George Monbiot has written a superb and important article on how the (Western) world is pervaded by euphemistic, dehumanising, and belittling language that allows those in positions of power to feel better about doing horrific things. Quite literally, for example, to get away with murder.
Disabled people are talked about as “stock”; the murder of thousands of innocent civilians is described as “mowing the lawn” (lest the grass should “grow back”); human beings who are suspected terrorists are described as forming a “cancerous tumour”, with innocent civilians being merely the “the tissue around it”. What bout killing (“neutralising”) and maiming human beings (sorry, “personnel targets”) taking shelter in houses (“compounds”), using chemical weapons banned by international treaty? “Shake ’n’ bake”! Human beings killed extra-judicially by unmanned drones? “Bug splats”!
Those most eager to wage war are also the ones who are the most dependent on sanitised metaphor and pathetic euphemisms to describe their actions. But as Monbiot points out - few people have nightmares (or suffer from PTSD, or are haunted for the rest of their lives) by the thought of squashing bugs, or mowing the lawn.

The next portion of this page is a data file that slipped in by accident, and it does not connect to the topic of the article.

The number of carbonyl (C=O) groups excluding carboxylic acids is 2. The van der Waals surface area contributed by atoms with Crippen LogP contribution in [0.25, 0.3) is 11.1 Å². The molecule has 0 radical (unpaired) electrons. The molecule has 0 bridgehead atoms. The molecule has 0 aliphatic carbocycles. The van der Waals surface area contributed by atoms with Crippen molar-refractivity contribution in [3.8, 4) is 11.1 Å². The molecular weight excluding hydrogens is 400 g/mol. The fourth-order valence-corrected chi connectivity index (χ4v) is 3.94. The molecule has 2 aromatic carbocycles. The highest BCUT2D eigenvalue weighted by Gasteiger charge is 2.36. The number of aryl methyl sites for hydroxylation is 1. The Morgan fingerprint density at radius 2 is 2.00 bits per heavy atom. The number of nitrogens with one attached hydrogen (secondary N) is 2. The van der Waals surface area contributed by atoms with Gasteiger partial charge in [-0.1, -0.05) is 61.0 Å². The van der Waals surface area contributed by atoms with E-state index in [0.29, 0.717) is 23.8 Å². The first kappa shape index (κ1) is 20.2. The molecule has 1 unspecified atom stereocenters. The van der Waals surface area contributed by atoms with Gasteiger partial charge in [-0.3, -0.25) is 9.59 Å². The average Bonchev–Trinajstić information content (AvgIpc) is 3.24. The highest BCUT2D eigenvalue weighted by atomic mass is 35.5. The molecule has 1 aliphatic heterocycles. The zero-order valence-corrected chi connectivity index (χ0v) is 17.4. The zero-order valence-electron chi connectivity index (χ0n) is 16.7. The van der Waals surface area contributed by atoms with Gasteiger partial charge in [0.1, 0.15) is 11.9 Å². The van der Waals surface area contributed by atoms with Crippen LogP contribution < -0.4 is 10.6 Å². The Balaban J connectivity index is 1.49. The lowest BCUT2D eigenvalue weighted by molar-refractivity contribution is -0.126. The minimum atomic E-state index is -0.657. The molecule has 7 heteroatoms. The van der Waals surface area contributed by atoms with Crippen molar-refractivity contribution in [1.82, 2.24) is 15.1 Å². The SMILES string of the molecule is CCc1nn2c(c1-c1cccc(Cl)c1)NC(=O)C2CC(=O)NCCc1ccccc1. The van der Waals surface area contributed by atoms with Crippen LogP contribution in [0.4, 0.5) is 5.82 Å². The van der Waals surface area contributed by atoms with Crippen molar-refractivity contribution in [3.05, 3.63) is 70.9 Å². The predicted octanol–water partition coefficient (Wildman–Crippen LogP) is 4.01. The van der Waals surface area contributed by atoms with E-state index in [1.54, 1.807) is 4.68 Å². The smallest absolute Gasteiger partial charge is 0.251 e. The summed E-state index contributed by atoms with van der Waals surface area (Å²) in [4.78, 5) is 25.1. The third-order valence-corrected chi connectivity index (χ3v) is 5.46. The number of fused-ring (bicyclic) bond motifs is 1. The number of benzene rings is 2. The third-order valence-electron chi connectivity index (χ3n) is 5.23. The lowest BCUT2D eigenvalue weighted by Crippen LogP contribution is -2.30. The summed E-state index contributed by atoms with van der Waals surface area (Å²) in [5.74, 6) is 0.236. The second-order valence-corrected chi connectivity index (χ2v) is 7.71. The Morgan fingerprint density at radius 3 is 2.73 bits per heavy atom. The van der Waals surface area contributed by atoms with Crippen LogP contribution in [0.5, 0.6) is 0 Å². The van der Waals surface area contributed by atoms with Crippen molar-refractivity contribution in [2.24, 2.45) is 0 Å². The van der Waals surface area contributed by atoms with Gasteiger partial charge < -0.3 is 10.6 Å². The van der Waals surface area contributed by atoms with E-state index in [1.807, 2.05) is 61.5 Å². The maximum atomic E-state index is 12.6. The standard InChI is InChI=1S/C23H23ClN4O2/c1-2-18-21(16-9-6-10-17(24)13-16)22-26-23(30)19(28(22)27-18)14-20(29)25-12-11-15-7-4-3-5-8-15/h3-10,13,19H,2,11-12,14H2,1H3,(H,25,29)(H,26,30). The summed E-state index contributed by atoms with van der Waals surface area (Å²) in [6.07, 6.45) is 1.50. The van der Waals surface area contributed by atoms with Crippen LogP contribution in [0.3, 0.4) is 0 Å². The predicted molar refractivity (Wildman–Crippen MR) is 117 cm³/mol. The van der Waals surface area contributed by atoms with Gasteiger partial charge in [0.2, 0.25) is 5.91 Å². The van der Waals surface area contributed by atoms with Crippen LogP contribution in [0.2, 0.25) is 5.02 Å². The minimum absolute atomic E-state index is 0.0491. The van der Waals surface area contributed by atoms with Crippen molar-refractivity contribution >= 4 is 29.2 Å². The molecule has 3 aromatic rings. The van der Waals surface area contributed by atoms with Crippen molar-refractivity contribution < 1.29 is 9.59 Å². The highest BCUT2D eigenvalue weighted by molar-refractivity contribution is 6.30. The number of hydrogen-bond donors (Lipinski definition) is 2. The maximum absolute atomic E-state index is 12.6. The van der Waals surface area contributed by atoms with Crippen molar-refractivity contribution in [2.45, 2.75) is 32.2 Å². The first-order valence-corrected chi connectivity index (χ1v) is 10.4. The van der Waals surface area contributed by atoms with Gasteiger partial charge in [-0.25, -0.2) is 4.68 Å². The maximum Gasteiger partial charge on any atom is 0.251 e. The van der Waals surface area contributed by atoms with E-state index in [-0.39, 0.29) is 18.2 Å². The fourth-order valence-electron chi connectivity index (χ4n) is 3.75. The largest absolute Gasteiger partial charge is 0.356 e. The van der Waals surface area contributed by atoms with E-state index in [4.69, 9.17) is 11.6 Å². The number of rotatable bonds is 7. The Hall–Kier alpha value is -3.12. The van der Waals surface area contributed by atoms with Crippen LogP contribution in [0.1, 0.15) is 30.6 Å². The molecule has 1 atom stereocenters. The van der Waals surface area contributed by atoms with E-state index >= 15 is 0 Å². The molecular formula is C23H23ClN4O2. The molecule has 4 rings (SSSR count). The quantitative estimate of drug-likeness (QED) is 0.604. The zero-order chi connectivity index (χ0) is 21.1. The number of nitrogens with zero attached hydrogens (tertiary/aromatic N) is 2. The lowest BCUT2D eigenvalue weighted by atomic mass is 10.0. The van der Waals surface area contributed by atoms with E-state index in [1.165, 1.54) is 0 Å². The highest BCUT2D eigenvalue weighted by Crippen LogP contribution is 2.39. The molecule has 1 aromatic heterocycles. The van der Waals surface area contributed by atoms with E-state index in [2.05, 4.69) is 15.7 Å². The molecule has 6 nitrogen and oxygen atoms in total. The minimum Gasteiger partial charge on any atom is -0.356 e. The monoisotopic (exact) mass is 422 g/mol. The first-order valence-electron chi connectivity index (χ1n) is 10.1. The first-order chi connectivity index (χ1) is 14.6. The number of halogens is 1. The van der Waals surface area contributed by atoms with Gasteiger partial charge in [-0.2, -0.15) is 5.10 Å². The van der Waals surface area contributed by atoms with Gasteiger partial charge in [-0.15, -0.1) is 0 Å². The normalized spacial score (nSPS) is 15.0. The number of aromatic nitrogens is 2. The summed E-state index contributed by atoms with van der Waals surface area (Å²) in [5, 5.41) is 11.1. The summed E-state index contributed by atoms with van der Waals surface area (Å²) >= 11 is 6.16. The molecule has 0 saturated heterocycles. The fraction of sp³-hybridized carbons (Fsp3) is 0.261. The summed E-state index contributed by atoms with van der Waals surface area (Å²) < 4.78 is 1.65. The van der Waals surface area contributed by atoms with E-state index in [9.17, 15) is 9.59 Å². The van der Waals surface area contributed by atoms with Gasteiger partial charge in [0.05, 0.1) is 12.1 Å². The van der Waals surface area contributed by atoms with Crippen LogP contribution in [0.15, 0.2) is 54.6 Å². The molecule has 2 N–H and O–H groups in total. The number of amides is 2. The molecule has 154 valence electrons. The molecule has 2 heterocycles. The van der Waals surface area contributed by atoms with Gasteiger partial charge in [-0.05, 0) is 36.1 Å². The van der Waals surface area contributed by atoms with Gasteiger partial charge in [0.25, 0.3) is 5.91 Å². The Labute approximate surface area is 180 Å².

If the language they used more were less euphemistic, they would be forced at least to think about the sickening, horrific reality of what they were doing to their fellow human beings. And the general public would be compelled to do the same.
As Rudyard Kipling reflected: “Words are, of course, the most powerful drug used by mankind.“
Terms such as these are designed to replace mental images of death and mutilation with images of something else. Others, such as “collateral damage” (dead or wounded civilians), “kinetic activity” (shooting and bombing), “compounds” (homes) and “extraordinary rendition” (kidnapping and torture by states), are intended to prevent the formation of any mental pictures at all. If you can’t see what is being discussed, you will struggle to grasp the implications. The clearest example is “neutralising”, which neutralises the act of killing it describes.